How best to describe the enduring and ubiquitous influence of COS? The brand has become almost cult-like in its appeal since it was founded a mere eight years ago, creating designs which are somehow timeless and classic and simultaneously innovative.
Founding its design philosophy on a relentless attention to detail and a fascination with natural textures, fibres and forms, the brand has formed a symbiotic relationship with the art and design industries. As a result, it supports galleries, exhibitions and young and up-and-coming creatives with a fervour to source cutting-edge new ideas. However, it never loses sight of its unique and considered aesthetic, channelled in the form of a store, an online journal and a beautifully designed magazine. Can you tell we’re fans?
We asked the respective heads of womenswear and menswear, designers Karin Gustafsson and Martin Andersson, to pick out the books from the studio which continue to inspire them, influencing the modern, playful and pared-back style which has become synonymous with COS. What a treat! Here it is.
Olaf Otto Becker: Above Zero
Karin Gustafsson: I love the beautiful work by Olaf Otto Becker throughout Greenland; it really encompasses the drama behind nature. The serene feel of his imagery perfectly depicts the overwhelming beauty of this icy landscape, while documenting its present fragility. Subtle hints of human life are shown amongst the vast textured landscapes giving you a sense of how giant and powerful the natural world can be. I never get tired of this book.
The work of Olaf Otto Becker is of great inspiration to me and our ready-to-wear collections, through researching the functionality of outdoor survival and how this can become a part of everyday life.
Mikael Olsson: Sodrakull Frosakull
Karin Gustafsson: I like to visit the Walther Konig Verlag bookshop in London, it has a great selection of art books, and it is thanks to this store that I came across Mikael Olsson’s melancholic book Sodrakull Frosakull. Mikael’s photographs explore the wonderfully aged and abandoned home and summer house of Bruno Mathsson (iconic furniture designer and architect) in Sodrakull and Frosakull, Sweden. Providing an eye-opening insight into Bruno’s private world this book shows how these wonderful spaces have withstood the test of time.
The photographs taken after Bruno’s death show the charming beauty ageing can have on architecture; each image being as visually intriguing and interesting as the last. Mikael illustrates the story of the buildings by focussing on the worn industrial materials, colours and light surrounding them. I can’t believe no-one wanted to buy the summer house, I wish I had known about it before!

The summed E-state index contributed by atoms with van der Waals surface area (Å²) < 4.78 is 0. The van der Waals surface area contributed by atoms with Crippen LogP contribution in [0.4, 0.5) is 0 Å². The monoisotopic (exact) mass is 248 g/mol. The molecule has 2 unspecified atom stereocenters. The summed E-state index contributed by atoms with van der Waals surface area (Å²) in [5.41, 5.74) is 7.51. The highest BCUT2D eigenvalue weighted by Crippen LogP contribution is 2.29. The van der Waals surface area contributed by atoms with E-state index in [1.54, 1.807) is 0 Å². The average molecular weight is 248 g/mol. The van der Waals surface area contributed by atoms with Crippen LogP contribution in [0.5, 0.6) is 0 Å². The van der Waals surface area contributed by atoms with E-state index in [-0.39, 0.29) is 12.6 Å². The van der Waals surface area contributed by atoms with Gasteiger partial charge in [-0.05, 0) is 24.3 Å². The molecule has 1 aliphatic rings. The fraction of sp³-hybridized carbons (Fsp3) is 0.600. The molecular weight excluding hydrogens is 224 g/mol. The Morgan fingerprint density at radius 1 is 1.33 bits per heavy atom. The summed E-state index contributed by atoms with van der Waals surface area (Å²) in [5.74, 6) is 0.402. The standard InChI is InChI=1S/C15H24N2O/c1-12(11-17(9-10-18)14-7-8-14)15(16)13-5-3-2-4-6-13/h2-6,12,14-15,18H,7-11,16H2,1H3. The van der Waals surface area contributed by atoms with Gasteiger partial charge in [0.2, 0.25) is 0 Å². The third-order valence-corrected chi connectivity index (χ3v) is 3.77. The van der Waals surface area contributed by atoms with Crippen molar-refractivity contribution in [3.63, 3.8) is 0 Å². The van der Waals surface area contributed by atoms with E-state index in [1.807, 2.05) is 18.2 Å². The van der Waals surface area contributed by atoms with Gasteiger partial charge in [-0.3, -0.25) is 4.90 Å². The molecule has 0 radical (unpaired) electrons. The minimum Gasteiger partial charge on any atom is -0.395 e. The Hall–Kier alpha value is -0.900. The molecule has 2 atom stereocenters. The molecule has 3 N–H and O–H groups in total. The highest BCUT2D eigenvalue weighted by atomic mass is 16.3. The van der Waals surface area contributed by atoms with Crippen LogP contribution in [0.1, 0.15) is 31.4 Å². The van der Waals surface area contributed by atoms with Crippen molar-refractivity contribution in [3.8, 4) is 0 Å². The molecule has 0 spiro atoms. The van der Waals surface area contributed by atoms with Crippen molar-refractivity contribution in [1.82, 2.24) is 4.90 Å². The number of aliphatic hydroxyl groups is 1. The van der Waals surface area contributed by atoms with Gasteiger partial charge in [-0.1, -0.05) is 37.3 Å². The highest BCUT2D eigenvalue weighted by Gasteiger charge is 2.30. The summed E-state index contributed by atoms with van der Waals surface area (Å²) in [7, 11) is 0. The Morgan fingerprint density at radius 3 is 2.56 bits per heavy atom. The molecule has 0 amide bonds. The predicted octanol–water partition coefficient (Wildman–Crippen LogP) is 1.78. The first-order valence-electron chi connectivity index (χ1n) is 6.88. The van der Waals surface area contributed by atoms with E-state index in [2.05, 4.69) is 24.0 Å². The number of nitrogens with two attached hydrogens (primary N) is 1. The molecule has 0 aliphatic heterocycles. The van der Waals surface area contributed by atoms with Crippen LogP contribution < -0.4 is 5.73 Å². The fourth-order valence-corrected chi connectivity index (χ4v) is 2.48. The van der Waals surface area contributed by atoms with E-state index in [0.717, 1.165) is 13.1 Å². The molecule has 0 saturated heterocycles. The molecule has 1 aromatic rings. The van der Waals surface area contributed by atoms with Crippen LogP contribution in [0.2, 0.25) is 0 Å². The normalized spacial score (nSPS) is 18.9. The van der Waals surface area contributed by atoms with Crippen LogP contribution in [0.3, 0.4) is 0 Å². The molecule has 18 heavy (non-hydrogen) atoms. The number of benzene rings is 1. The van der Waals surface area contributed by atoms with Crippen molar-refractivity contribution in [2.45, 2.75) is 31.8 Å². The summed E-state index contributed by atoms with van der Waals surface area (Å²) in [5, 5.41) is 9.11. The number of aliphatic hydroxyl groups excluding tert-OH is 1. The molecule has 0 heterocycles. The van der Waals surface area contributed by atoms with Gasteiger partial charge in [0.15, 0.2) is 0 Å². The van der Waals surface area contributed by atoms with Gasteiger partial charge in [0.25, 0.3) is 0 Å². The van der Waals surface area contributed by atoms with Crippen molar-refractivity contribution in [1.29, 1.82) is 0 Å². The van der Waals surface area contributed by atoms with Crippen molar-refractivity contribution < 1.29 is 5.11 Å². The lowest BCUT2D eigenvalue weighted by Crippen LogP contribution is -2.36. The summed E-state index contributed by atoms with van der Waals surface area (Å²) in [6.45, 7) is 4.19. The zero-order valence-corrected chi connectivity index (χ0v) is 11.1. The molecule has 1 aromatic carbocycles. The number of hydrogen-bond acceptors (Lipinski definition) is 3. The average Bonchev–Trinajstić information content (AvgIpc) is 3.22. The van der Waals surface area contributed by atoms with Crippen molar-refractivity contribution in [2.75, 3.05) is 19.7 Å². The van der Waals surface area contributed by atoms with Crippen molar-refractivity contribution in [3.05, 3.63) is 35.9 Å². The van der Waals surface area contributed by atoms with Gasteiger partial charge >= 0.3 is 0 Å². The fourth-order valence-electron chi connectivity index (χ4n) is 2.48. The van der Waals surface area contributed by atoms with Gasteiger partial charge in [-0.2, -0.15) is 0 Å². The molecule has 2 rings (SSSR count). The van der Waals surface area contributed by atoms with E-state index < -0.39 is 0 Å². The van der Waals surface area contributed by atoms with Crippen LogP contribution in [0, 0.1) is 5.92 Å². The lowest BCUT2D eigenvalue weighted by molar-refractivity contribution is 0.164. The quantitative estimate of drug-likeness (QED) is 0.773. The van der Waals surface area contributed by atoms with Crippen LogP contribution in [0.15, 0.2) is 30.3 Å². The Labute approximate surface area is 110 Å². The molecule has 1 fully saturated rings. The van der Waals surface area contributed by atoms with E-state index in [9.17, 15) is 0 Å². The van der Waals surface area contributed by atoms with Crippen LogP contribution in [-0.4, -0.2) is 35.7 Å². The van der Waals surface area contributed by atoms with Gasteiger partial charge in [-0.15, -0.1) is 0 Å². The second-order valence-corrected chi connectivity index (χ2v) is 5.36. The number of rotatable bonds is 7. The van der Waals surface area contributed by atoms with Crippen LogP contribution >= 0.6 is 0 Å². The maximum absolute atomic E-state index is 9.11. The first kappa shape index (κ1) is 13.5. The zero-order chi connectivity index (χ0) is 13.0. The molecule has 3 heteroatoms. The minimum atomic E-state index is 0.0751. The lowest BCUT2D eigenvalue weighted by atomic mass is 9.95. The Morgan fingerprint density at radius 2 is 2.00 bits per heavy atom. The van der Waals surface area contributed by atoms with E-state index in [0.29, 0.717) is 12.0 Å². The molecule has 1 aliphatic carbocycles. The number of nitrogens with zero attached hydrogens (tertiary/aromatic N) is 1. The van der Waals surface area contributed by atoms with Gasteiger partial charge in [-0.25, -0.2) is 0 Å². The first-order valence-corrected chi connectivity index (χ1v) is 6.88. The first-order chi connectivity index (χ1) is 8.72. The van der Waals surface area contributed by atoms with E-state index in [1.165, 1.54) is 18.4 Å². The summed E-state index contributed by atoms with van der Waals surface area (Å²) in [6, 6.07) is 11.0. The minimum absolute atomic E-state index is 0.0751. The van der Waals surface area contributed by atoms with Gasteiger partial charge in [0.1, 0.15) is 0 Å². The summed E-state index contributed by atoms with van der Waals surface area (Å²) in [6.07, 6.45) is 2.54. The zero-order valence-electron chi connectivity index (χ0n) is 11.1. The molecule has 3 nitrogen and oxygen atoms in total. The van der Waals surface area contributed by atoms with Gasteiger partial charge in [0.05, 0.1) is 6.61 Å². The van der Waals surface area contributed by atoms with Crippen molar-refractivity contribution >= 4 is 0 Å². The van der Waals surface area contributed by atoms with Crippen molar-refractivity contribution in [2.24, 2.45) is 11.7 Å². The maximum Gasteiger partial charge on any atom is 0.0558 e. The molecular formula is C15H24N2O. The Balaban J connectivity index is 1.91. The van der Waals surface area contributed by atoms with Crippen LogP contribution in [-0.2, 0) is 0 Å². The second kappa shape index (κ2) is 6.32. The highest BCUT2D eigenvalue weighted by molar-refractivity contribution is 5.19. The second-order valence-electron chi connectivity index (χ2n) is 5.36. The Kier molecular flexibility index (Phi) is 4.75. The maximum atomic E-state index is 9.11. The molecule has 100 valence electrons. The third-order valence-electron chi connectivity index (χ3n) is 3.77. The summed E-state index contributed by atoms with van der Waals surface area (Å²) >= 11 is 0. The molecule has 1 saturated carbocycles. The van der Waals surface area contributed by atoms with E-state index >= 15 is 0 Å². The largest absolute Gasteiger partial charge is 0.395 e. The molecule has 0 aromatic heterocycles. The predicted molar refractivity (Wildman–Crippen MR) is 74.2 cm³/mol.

Yasufumi Nakamori: Katsura: Picturing Modernism in Japanese Architecture (Ishimoto Yasuhiro)
Martin Andersson: I discovered Ishimoto Yasuhiro’s wonderful pictures of the Katsura Imperial Villa in Kyoto while on a trip to Berlin in 2012, where the Bauhaus Archiv had an exhibition about his work and his close links with Walter Gropius, who co-edited a book of his photographs in 1960. Even though Villa Katsura was constructed in the first half of the 17th Century, its minimal and pure lines inspired modernist architects like Le Corbusier and Gropius.
I love the clash of history and modernism, and Yasuhiro’s ground-breaking abstract black and white images. This has become a timeless source of inspiration for me and is one of the books I constantly return to.
Edmund De Waal: Edmund De Waal
Martin Andersson: I’m a massive fan of De Waal, so I was thrilled when this monograph of his work was published. For us here at COS, ceramics has always been a great source of inspiration and it doesn’t come much better than this. The book is just stunning and manages to capture the stillness and ethereal beauty of his pieces. I love how he makes pottery so modern and relevant, and the book is showing both his studio and work process, which I find so interesting, as well as his pottery and installations.
Patti Smith: Just Kids
Martin Andersson: I love Patti Smith and am also fascinated with 70s New York. Like many I have a slightly romantic and idealised vision of this time in the city which saw the birth of disco, hip-hop and punk.
Smith is a great writer, and captures this era brilliantly while writing about her relationship with Robert Mapplethorpe. I was actually reading this book while on a trip to New York, which certainly added a dimension to the reading experience. I made a point of visiting many places described in the book, which really highlighted how the city has changed, for better and for worse.
- Spin studio shares its latest work and how to perk up "depressed-looking" v’s
- Animator Dan Castro tackles the intricacies of relationships in this funny short
- “I don't want to lose my connection with the tangible”: illustrator Jack Taylor on his new digital and 3D process
- Greta Thorkels: a graphic designer creating Gilmore Girls zines and record sleeves
- Grégory Michenaud’s ongoing project sees him explore identity in a Hasidic Jewish community
- Photographer Gilleam Trapenberg explores macho culture against rose-tinted skies in Big Papi
- The New York Times Magazine’s new cover is actually a painting
- BBC’s new typeface BBC Reith is designed to improve legibility on screen
- “It needs to be normalised that women masturbate”: meet illustrator Jordyn McGeachin
- Life through the lens of enchanting photographer Vicki King
- Six months in the (enviable) life of photographer Ryan Lowry
- We get to know hilarious and thoughtful illustrator, Ruby Etc